• Waldenström Macroglobulinemia
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  • Leukemia
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  • Lung Cancer
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  • MDS
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  • Rare Cancers
  • Sarcoma
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  • Testicular Cancer
  • Thyroid Cancer

Ease the Discomfort and Stress of Cancer Treatment with Supportive Care


More and more patients are being offered palliative, or supportive, care, and this is a welcomed trend.

More and more patients are being offered palliative, or supportive, care, and this is a welcomed trend.

This type of care, which ranges from yoga and acupuncture to physical therapy and psychological counseling, as well as medications, aims to treat the physical, emotional and psychological symptoms or side effects of therapy and develop individual plans to address and monitor these problems over time. It’s given alongside and coordinated with standard medical, surgical and radiotherapy treatments to make the process more comfortable and less stressful for patients.

That’s why the term “supportive care” is more appropriate than the older term “palliative care.” It more clearly explains the goals of these therapies and may leave patients and their physicians feeling more open to the experience.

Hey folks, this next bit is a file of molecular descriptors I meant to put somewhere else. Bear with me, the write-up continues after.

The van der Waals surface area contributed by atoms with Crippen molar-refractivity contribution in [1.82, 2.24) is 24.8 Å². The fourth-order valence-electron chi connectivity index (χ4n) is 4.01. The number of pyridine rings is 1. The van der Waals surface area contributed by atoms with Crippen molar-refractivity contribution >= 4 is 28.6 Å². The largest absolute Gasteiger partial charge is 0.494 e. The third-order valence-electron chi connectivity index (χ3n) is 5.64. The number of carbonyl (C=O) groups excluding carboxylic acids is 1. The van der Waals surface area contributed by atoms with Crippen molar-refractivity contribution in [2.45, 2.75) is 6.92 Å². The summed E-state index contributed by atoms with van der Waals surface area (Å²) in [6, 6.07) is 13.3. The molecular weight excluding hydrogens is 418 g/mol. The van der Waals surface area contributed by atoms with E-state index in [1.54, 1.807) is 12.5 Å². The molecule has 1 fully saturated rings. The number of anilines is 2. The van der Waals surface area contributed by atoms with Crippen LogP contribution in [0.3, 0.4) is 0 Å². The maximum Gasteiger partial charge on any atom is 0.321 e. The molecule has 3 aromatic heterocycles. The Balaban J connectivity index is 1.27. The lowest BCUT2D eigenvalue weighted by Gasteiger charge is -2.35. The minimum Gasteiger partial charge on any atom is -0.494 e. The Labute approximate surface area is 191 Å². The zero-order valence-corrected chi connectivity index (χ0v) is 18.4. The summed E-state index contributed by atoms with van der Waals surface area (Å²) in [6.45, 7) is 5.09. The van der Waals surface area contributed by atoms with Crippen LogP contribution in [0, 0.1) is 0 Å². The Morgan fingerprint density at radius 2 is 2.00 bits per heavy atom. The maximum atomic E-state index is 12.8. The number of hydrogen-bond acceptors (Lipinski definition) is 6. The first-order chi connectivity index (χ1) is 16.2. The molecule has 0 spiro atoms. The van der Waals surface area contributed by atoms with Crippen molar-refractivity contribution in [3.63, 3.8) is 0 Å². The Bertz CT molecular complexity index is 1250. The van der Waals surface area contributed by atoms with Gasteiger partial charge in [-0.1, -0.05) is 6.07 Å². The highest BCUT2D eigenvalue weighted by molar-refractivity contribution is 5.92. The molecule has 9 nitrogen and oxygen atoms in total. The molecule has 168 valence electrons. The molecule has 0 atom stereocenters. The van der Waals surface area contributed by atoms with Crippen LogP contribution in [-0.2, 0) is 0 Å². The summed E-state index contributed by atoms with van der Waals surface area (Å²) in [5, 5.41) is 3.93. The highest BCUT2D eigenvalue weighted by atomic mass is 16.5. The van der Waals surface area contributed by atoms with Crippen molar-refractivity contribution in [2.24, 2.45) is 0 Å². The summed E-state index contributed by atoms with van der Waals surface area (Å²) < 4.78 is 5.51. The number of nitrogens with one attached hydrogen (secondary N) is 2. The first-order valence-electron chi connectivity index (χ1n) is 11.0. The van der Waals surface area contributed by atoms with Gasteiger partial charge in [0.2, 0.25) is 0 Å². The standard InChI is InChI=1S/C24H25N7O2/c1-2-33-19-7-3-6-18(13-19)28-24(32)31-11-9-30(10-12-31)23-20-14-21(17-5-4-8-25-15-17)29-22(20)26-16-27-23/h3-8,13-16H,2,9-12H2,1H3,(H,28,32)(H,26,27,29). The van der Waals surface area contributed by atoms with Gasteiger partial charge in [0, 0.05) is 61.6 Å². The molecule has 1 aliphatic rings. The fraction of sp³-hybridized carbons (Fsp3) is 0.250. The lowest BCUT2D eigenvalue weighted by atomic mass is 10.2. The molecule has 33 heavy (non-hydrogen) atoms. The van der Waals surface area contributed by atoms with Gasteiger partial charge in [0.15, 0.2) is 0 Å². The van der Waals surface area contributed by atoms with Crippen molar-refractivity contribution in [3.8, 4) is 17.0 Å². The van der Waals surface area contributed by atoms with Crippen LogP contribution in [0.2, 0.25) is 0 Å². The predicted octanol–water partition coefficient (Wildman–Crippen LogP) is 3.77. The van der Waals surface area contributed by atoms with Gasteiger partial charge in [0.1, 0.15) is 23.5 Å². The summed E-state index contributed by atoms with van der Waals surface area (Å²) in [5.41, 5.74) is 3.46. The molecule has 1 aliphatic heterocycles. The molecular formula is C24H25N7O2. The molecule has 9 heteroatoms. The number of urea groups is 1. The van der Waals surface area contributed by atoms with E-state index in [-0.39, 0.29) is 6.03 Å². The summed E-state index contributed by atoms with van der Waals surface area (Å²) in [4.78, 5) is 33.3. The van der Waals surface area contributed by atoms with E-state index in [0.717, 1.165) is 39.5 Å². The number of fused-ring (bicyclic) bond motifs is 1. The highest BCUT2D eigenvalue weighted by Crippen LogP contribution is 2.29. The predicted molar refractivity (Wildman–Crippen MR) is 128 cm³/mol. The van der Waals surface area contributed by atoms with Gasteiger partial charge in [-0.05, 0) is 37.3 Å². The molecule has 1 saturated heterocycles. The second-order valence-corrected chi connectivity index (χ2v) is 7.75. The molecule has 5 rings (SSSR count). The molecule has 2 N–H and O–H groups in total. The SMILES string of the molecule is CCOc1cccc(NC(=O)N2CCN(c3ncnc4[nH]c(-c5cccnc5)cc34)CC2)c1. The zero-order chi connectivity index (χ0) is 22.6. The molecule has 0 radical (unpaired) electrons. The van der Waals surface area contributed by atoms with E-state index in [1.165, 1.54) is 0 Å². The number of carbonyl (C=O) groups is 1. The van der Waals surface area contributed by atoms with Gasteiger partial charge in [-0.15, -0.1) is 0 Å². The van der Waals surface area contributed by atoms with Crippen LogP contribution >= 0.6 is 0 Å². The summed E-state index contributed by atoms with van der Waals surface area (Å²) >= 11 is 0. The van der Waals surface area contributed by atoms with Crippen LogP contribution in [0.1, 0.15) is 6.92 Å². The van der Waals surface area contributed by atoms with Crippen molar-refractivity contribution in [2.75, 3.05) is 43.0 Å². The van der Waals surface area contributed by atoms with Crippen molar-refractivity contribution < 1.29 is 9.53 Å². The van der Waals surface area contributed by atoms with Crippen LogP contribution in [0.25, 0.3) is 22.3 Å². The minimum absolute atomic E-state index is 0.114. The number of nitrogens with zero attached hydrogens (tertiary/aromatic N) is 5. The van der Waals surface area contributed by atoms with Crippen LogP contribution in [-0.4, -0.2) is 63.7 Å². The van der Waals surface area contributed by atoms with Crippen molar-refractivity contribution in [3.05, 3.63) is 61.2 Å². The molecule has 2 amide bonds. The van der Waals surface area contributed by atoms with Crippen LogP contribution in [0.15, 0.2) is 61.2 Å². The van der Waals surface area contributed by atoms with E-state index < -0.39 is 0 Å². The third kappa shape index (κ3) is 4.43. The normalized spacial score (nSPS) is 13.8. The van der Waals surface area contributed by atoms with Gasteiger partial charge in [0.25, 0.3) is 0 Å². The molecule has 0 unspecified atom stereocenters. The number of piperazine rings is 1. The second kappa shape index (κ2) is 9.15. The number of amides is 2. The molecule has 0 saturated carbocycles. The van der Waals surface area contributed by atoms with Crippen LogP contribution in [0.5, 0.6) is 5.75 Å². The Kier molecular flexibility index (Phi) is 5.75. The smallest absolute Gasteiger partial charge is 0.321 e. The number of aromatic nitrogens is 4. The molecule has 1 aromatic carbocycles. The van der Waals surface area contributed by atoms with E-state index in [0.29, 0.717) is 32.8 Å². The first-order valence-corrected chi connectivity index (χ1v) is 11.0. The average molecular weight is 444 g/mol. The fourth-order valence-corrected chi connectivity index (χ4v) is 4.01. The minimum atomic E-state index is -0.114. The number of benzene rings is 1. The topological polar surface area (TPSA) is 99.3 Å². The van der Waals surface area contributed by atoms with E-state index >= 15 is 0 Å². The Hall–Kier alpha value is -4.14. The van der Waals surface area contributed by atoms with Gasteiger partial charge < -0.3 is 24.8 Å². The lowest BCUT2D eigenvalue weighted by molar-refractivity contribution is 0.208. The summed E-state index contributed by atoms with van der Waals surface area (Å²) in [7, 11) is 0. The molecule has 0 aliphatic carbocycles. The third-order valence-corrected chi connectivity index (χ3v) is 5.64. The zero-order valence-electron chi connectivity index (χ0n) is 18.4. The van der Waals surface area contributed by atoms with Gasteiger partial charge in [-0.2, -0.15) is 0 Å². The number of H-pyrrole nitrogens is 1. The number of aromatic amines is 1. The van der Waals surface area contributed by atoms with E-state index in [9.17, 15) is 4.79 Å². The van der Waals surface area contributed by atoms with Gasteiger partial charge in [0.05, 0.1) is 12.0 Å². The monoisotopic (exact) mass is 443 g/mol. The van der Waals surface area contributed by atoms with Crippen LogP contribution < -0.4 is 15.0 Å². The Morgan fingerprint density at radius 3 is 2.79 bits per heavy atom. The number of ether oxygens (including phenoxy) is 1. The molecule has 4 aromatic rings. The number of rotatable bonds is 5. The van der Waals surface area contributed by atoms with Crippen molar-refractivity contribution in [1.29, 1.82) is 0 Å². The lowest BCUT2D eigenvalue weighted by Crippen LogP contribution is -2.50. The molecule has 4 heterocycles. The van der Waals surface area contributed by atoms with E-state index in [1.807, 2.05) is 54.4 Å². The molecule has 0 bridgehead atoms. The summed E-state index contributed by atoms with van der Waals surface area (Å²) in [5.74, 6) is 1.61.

In the supportive care clinic at our institution, The University of Texas MD Anderson Cancer Center, patients are exposed to numerous strategies that may help them ease their symptoms. They undergo a head-to-toe assessment and work out a care plan that can include pain management, surgical prehabilitation or rehabilitation, streamlining of their list of medications to help prevent drug duplication or unnecessary side effects, psychological or spiritual care, guidance from a nutritionist, integrative medicine activities such as acupuncture or yoga, and discussions about advanced care planning. Wherever they are being treated, patients with cancer should report their physical and emotional symptoms and ask for supportive care. If their institution has a supportive care clinic, patients can seek an appointment there, if this hasn’t already prescribed. Or, if their cancer centers don’t have supportive care departments, patients can ask to receive these services in other settings.

Recent studies show that real-time monitoring of symptoms may help care teams provide supportive care that is more tailored to patients’ needs and ensure that areas where help may be needed are not overlooked. This can be accomplished by asking patients to take surveys at clinic visits or by phone, text or email, with the aim of providing swift resolution of symptoms. Some study findings show that this can even improve survival. Fitbits and other wearable devices may also be used to assess patient functional status and sleep quality in real time, a strategy now being studied.

Insurance companies are increasingly covering supportive care that is based on patients’ reports of their symptoms in real time. The companies even encourage or mandate programs to systematically assess and address symptoms. This not only improves outcomes but also cuts down on emergency room visits, hospital admissions and costs in general.

Ideally, all patients who have cancer and report any physical or psychological symptoms would automatically receive supportive care. A good goal for the health care system is to make this kind of assessment and care routine at all cancer centers and take measures to get these strategies universally covered by health insurance plans. This movement is coming of age — finally.

Debu Tripathy, M.D., is editor-in-chief of CURE magazine and professor of medicine and chair of the Department of Breast Medical Oncology at The University of Texas MD Anderson Cancer Center.

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